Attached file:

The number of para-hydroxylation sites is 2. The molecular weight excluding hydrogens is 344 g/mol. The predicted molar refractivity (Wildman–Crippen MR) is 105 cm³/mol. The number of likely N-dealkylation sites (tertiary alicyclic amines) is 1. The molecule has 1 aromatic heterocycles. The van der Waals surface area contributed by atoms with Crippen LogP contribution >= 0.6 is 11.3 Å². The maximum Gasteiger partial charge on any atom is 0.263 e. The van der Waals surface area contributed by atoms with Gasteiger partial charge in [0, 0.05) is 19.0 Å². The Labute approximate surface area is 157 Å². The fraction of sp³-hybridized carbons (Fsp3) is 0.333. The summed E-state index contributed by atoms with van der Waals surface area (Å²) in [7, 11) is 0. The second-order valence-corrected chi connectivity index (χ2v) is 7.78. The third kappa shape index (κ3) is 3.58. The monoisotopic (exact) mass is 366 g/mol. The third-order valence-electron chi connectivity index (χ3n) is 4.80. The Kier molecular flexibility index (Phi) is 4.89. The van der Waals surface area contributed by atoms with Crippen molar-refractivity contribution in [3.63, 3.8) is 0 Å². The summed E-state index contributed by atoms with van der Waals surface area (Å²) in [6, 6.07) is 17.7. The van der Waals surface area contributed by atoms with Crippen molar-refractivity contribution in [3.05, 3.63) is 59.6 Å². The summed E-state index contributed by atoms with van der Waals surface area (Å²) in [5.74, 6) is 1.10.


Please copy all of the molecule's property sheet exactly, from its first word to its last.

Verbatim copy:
The number of para-hydroxylation sites is 2. The molecular weight excluding hydrogens is 344 g/mol. The predicted molar refractivity (Wildman–Crippen MR) is 105 cm³/mol. The number of likely N-dealkylation sites (tertiary alicyclic amines) is 1. The molecule has 1 aromatic heterocycles. The van der Waals surface area contributed by atoms with Crippen LogP contribution >= 0.6 is 11.3 Å². The maximum Gasteiger partial charge on any atom is 0.263 e. The van der Waals surface area contributed by atoms with Gasteiger partial charge in [0, 0.05) is 19.0 Å². The Labute approximate surface area is 157 Å². The fraction of sp³-hybridized carbons (Fsp3) is 0.333. The summed E-state index contributed by atoms with van der Waals surface area (Å²) in [7, 11) is 0. The second-order valence-corrected chi connectivity index (χ2v) is 7.78. The third kappa shape index (κ3) is 3.58. The monoisotopic (exact) mass is 366 g/mol. The third-order valence-electron chi connectivity index (χ3n) is 4.80. The Kier molecular flexibility index (Phi) is 4.89. The van der Waals surface area contributed by atoms with Crippen molar-refractivity contribution in [3.63, 3.8) is 0 Å². The summed E-state index contributed by atoms with van der Waals surface area (Å²) in [6, 6.07) is 17.7. The van der Waals surface area contributed by atoms with Crippen molar-refractivity contribution in [3.05, 3.63) is 59.6 Å². The summed E-state index contributed by atoms with van der Waals surface area (Å²) in [5.74, 6) is 1.10.